How can you use videos for marketing your local business? Learn here.
I've been watching more videos on the Internet during the last year, and so have plenty of other people. YouTube, Google's video-sharing Web site, is now the second most popular place to search on the Web. In August, more searches were conducted on YouTube than on either Yahoo or MSN. This fact is amazing, but understandable.
Watching videos online is a less than satisfactory experience without a fast connection. As broadband becomes more available and affordable, more Internet users are embracing online video.
More than ever, good videos are available online. Right now, most people watch them for entertainment. However, the Internet's video library has grown to include many that explain, teach, communicate, review, demonstrate, and perform other functions to meet various needs. So, how can you use videos for marketing your local business?
Create Videos Any Way You Can
You don't need expensive equipment or special software to make videos. Use whatever you have, can borrow, or can buy at a reasonable price. Just do it!
Before offering you this advice, I tried it myself. I borrowed my boss's new Flip video camcorder and had a quick clip online within minutes. Yes, I'm serious.
A whole new generation of mini cameras are about the size and cost of a digital camera. The Flip costs between $100 and $180, depending on the source and model. Others that I haven't tried myself, but are in the same price range and get good reviews, are the DXG-567V high-definition camcorder and the Vado Pocket Video Cam.
These cameras won't make you a Hollywood filmmaker. But as long as you shoot in good light and try to keep the background noise to a minimum, the results will be just fine for Internet use. These less-than-professional movie clips are often more appealing to prospective customers because they seem genuine compared to the slick ads they're used to seeing (and ignoring).
Free and inexpensive video editing software programs, such as Windows Movie Maker, allow you to create titles, captions and transitions, and add simple effects. They're also intuitively easy to use, so just dive in and give them a try.
Put Your Videos on YouTube
More people will find them here than anywhere else. In addition, the videos will have a good chance of appearing in the Google Video search results and in the universal results for Google for relevant searches. After all, Google owns YouTube.
Even if you don't have much time or inclination to optimize your videos for YouTube, make sure to give your clips a good keyword-rich title and tag them properly.
Once your videos are on YouTube, you can grab the code they give you and embed it onto your own Web pages. Then, people can play them directly from your site, rather than going to YouTube to watch them.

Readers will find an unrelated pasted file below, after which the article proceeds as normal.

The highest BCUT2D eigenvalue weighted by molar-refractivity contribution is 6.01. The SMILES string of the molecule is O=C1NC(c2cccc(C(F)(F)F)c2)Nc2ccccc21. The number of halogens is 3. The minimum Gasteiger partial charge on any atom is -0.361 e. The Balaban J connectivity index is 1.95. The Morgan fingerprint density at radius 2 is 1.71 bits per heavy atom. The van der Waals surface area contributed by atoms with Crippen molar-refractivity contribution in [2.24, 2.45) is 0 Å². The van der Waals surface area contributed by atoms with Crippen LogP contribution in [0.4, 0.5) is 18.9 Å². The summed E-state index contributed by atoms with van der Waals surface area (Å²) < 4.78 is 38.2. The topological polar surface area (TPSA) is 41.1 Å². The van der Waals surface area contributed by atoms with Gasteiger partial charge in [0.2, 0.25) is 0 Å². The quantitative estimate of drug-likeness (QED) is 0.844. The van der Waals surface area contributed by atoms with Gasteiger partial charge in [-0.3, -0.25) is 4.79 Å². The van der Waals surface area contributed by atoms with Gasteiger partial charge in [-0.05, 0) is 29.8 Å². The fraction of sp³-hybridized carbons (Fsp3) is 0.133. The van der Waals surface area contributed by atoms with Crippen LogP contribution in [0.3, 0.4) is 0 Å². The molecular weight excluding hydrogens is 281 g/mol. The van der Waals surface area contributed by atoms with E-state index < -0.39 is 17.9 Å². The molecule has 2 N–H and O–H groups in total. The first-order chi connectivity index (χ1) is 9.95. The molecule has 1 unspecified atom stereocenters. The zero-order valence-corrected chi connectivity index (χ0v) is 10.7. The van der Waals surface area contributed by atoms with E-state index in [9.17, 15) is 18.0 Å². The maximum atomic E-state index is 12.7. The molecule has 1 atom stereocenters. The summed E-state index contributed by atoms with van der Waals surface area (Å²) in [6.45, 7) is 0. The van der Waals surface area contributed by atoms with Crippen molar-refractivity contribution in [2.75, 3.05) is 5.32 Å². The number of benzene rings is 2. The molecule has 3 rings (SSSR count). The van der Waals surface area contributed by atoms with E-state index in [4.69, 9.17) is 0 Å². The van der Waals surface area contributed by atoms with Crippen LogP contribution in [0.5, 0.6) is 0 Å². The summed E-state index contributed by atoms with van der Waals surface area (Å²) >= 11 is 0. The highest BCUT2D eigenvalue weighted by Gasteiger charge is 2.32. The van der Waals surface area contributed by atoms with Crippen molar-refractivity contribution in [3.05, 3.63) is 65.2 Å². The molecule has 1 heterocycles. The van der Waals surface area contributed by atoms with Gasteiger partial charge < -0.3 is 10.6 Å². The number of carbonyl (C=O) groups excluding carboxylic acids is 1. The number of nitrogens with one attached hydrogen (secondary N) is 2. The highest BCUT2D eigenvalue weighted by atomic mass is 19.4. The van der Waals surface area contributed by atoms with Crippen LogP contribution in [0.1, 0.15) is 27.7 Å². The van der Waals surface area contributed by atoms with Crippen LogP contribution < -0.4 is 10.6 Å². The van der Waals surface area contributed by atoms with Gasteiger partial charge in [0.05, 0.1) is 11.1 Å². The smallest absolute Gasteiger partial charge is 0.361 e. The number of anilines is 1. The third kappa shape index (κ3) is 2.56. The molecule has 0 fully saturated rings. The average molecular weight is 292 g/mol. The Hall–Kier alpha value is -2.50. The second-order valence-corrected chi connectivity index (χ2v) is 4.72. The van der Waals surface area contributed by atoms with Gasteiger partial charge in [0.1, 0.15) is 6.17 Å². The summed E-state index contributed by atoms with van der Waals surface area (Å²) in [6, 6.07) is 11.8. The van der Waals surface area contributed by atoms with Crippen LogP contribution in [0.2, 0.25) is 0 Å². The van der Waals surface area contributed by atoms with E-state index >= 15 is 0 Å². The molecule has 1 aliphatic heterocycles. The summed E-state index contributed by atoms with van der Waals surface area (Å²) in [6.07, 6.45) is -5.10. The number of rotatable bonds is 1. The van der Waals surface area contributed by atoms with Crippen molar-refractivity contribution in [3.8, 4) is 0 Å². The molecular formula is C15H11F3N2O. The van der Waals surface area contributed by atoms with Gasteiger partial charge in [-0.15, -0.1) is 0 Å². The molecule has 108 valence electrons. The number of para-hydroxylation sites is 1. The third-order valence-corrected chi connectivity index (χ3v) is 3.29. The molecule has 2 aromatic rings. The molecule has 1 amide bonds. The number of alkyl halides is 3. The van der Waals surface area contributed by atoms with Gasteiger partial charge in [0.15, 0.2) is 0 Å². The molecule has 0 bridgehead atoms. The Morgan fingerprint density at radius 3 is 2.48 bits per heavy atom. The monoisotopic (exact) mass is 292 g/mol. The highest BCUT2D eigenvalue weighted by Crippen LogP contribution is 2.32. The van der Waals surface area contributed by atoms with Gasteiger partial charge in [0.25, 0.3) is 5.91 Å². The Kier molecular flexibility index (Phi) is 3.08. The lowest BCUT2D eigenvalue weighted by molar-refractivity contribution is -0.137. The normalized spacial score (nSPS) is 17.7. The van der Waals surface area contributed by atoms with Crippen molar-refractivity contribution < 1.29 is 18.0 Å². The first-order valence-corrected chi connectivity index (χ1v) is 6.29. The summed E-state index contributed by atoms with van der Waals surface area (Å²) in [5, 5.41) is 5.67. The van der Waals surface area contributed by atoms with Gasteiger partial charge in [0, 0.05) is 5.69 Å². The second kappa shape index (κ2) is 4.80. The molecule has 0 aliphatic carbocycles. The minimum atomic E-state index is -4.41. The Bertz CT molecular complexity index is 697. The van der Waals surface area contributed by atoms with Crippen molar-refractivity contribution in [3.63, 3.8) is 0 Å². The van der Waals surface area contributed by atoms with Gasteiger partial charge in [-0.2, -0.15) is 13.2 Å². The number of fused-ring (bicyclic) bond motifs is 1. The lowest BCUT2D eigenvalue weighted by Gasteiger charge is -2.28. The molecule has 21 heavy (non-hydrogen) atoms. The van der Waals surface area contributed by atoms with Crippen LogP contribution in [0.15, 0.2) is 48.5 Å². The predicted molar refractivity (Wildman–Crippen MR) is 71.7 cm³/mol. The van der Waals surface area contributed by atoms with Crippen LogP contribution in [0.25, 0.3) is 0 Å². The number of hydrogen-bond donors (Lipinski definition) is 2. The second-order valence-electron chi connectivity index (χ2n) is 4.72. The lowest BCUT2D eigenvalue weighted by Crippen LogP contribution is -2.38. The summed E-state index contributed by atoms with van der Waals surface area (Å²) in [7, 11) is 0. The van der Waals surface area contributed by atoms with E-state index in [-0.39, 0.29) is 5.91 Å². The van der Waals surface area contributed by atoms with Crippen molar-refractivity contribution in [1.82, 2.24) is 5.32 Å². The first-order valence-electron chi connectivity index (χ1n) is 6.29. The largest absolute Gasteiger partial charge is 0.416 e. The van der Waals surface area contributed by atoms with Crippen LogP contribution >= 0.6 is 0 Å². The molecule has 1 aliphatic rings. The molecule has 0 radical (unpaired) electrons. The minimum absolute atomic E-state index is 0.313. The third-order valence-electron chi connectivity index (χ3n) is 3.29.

Also, you can now add your videos to your Local Business Listing on Google Maps. Your videos must be on YouTube before they can appear in your listing.
Make Marketing Videos
Much of online video's appeal is in the entertainment value, especially of humorous clips. But that's not the prime focus of marketing videos. Sure, being funny will help your videos get shared across the Internet, but for most local businesses, it doesn't matter much if people who will never be your customers see them or not.
Instead, use videos to introduce yourself to potential buyers and earn their confidence and trust. Tell them how you can help solve their problems. Show them your expertise in your niche. Let them view testimonials from happy customers. Show off your new store or equipment. Demonstrate how something you sell works.
Look around on Web sites, on Google Maps, and within YouTube for new ideas of how to promote yourself, your services, and your products. Here's an example to inspire you.
Don't wait until everyone else is using videos for marketing. Instead, jump on board now to gain any advantage you can in your local marketplace.
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Mary Bowling has been involved in all aspects of online marketing since 2003. She has a special interest in Web site usability and in search engine optimization, including optimizing all types of media for search engines. Mary has also developed specialized expertise in promoting brick-and-mortar businesses on the Internet through local search marketing. She is currently doing independent consulting and working with seOverflow and Maia Internet Consulting in Denver, CO, optimizing and marketing a wide variety of businesses and nonprofits online.
Her accomplishments include speaking at Search Marketing Expo and Search Engine Strategies conferences on a variety of topics, conducting trainings and webinars for Search Engine Strategies and Search Engine Workshops, authoring popular white papers on local search and SEO for WordPress Blogs and speaking at SEMpx' s Searchfest.
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